The Kharijites were a splinter group that broke away from the main forces of Islam during the formative medieval period, purportedly refusing arbitration and committing bloody outrages against their fellow Muslims. Their influence in the political and theological life of the nascent faith has ensured their place in both critical and religious accounts of early Islamic history. Over the centuries, the Kharijites have repeatedly been invoked whenever militant opposition arose and today the label is frequently applied to extremist Islamic movements. After a brief look at Kharijite origins, this book focuses on contemporary Egypt. Kenney shows how religious images of the Kharijites have dominated public discussion about political opposition movements, effectively undermining attempts to discuss the real issues generating such movements.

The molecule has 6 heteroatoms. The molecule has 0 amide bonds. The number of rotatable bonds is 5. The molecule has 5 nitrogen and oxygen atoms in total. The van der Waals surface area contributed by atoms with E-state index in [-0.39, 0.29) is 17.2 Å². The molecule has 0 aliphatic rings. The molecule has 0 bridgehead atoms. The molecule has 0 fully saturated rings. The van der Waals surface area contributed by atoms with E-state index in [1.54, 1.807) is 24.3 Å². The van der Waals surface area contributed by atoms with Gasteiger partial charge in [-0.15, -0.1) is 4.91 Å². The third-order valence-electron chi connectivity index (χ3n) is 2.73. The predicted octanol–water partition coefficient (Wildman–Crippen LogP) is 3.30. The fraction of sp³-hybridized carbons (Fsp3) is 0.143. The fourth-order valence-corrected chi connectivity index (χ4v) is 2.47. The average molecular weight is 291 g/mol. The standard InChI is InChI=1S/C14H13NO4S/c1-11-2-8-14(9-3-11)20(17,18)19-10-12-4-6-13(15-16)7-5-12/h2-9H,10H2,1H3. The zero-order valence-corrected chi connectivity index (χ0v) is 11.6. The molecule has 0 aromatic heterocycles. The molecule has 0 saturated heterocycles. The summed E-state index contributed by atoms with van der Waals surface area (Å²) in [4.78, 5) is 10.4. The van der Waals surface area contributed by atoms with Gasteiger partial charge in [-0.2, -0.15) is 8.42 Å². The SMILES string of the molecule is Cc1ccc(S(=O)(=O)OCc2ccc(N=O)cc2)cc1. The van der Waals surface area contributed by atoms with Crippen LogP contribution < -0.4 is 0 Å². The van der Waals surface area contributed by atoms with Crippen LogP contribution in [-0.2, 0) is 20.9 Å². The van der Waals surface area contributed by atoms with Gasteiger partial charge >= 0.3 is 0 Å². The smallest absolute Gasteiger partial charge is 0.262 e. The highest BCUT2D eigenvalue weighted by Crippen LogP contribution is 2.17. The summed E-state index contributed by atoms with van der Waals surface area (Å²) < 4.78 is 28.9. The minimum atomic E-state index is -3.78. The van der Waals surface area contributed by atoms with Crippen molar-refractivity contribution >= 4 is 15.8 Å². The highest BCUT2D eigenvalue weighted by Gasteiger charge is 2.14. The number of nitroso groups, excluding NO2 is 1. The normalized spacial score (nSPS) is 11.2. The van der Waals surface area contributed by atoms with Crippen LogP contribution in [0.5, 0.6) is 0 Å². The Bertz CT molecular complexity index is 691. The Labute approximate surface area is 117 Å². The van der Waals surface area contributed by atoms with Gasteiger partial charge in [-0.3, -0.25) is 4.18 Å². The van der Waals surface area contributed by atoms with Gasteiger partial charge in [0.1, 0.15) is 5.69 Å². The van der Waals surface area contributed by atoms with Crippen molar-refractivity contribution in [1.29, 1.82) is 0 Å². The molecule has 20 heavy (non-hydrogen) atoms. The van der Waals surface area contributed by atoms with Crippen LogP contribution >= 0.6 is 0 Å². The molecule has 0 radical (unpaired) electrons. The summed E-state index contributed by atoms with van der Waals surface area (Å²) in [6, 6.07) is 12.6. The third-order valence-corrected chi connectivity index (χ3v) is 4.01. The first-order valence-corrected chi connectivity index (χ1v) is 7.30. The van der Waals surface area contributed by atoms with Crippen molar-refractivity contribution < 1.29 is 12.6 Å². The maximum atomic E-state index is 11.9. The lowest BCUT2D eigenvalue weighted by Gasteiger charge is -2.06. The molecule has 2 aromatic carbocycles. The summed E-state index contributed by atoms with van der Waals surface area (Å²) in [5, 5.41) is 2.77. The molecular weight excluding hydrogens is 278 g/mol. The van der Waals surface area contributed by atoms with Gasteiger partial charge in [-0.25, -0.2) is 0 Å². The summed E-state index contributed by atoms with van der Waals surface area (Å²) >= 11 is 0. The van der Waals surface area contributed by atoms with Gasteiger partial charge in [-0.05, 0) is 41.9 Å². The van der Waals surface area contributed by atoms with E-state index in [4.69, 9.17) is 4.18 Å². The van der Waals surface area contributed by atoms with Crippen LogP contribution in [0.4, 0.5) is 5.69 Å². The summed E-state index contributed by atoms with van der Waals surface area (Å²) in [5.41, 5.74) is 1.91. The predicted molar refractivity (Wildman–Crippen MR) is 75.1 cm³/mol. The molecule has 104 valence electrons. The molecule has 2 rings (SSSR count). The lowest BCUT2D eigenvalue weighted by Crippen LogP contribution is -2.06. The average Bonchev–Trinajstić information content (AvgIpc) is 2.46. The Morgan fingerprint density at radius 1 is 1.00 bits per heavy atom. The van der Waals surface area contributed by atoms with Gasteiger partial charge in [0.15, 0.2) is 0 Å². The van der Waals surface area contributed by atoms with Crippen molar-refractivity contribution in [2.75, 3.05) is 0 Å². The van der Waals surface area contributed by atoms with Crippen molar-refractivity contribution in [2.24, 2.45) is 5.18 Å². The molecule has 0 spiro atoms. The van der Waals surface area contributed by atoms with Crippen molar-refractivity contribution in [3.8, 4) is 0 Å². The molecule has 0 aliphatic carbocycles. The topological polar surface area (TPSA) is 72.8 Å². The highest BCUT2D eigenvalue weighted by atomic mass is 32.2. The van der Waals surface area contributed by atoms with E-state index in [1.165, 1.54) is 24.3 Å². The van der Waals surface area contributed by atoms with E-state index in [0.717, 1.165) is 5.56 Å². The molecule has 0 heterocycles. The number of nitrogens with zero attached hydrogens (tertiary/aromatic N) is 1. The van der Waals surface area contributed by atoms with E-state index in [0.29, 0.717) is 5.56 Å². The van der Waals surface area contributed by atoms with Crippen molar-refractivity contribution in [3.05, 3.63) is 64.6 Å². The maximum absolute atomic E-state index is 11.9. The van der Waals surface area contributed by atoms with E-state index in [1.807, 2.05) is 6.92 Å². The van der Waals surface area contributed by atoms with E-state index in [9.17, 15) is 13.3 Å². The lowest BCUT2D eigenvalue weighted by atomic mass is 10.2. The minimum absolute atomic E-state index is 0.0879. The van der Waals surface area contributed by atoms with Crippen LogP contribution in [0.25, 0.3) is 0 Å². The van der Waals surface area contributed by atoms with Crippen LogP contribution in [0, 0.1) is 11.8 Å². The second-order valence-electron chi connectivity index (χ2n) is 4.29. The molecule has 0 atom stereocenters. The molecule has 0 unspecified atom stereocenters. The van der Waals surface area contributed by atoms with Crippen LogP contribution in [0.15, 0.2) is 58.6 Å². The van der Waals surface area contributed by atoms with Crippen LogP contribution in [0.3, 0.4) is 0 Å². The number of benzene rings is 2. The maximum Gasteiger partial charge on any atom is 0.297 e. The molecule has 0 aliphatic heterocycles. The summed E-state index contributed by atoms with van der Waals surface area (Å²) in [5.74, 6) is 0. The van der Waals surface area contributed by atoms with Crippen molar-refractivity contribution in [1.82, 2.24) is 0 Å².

Muslim Rebels: Kharijites and the Politics of Extremism in Egypt
28 October 2014
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